Managing health disparities across North Carolina

Community Care of North Carolina Early Adopter of Population Health Approach
Aug 12, 2014

RALEIGH, N.C. (August 12, 2014) “Population health” is a term used frequently in Medicaid discussions across the nation. States look to this approach to guide efforts to improve the quality of care provided to Medicaid patients while controlling increasing healthcare costs.

 

Population health focuses on the well-being of a defined group of people, rather than the one-patient-at-a-time approach of traditional medicine. It aims to improve the health of an entire population set by identifying and addressing health disparities that arise from the complex factors that determine health. Populations can be employee groups, geographic regions, or, in the case of Medicaid, a group of individuals eligible for a specific government health program. While the mix is different for each population, health is influenced by complex, interrelated factors such as living and working conditions, poverty, and genetic predisposition to specific diseases.  Population health managers analyze data to help prioritize health problems in the population and efficiently allocate resources available to help patients.

Community Care of North Carolina (CCNC), the nonprofit organization that manages the utilization of North Carolina’s Medicaid program, has employed a population health approach since its inception in the late 1990s and continues to emphasize the concept today.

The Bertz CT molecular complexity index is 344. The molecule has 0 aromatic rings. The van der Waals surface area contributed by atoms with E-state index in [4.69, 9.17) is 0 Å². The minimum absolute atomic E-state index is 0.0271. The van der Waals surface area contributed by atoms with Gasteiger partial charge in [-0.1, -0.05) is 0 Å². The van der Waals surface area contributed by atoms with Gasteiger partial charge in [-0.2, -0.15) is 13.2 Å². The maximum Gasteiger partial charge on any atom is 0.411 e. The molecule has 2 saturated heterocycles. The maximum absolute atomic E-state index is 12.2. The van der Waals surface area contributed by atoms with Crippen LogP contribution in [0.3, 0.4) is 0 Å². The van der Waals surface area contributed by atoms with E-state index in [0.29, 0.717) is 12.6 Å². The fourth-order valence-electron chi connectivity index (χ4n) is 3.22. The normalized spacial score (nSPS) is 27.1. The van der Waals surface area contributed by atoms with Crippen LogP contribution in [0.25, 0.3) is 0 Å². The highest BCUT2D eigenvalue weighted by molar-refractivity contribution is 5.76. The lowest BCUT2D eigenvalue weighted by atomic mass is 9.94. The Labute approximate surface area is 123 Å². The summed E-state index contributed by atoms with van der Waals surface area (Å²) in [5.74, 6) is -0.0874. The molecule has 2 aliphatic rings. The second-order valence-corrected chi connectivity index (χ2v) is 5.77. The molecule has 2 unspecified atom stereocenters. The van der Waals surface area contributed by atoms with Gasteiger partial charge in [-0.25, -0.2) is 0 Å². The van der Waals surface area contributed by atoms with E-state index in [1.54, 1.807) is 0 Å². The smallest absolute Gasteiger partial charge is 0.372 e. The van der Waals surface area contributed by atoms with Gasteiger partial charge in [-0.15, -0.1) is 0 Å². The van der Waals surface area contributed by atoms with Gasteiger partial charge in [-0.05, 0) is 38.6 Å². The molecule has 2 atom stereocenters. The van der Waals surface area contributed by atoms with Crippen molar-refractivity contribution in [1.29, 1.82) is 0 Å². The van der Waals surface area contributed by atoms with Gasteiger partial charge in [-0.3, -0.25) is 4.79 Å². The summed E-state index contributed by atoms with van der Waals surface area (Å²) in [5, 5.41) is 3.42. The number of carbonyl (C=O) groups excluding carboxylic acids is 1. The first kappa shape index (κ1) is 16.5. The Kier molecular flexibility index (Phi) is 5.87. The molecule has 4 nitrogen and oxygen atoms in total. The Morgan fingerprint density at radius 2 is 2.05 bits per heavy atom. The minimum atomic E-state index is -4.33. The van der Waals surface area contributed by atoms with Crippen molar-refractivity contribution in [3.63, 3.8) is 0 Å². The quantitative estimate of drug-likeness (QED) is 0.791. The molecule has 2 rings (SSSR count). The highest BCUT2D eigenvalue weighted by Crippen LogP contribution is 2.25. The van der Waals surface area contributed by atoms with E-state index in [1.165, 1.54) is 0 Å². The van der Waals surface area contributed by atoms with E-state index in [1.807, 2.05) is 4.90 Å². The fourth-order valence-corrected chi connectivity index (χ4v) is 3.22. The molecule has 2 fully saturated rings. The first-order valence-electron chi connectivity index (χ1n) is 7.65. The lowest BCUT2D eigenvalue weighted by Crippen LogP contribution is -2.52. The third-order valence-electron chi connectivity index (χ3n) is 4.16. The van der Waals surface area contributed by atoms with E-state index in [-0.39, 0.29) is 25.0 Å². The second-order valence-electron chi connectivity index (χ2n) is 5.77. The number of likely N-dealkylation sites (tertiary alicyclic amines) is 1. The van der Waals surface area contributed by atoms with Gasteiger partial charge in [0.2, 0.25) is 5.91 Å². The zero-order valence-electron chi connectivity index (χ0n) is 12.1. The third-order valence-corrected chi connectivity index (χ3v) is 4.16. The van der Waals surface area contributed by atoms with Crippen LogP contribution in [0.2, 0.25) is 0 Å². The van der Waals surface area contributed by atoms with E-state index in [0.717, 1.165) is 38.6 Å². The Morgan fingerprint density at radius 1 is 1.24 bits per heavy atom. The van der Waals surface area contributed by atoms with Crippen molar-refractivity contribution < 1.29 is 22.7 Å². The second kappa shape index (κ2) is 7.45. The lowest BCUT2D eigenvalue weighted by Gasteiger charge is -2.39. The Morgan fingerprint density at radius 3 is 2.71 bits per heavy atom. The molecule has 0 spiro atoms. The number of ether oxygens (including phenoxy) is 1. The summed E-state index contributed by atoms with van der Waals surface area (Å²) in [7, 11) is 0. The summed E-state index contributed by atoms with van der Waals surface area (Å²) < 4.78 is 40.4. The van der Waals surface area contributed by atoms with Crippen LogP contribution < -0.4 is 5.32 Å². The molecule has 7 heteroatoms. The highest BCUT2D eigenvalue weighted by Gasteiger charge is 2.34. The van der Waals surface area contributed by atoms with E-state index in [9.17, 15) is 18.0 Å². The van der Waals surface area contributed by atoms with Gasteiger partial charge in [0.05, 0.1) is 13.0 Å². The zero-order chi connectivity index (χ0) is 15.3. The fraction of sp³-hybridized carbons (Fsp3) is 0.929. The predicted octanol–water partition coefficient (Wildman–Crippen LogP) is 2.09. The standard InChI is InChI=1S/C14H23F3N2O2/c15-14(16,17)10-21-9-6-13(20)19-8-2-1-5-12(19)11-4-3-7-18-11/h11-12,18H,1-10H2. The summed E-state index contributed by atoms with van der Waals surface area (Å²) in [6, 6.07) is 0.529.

“CCNC was one of the first organizations to implement population health programs on a statewide scale,” said L. Allen Dobson, Jr., MD, CEO of CCNC. “Population health is a ‘big picture’ orientation that allows us to allocate resources in an optimal way for our particular population. It helps us find gaps in care and opportunities to intervene at key points in the care process that produce better outcomes for patients.” 

“We can see, for example, that diabetics in a particular region are doing better or worse than the average and can ensure that they are getting the care they need in real-world settings. Population health helps us see that often the patients who aren’t coming in for care need help as much or more than those who are. For example, a diabetic who hasn’t had his blood sugar measured in over a year is very likely to have problems if this screening is not arranged promptly. CCNC is about empowering primary care physicians to improve care by proactively seeking out and screening such patients.”

 

CCNC’s population management approach includes evidence-based programs to engage patients, real-time data provided at the point-of-care, programs aimed at chronic diseases prevalent in its population, and local care managers across the state, many embedded in hospitals and medical practices.

“Population health considers the risk factors that cause poor health outcomes in our patients and helps us identify clinical interventions that lead to better health outcomes for our population,” said Dr. Tom Wroth, a family medicine physician. “Over time, this data-driven approach leads not only to better health for our enrollees but also a lower cost per Medicaid member. Getting better outcomes at lower cost for Medicaid is a win both for patients and for the taxpayer.”

CCNC’s population health management approach and award-winning care model saved the state of North Carolina an estimated $1 billion over four years. By continuing to execute population-based health management initiatives, CCNC is working toward a healthier North Carolina and a healthier nation.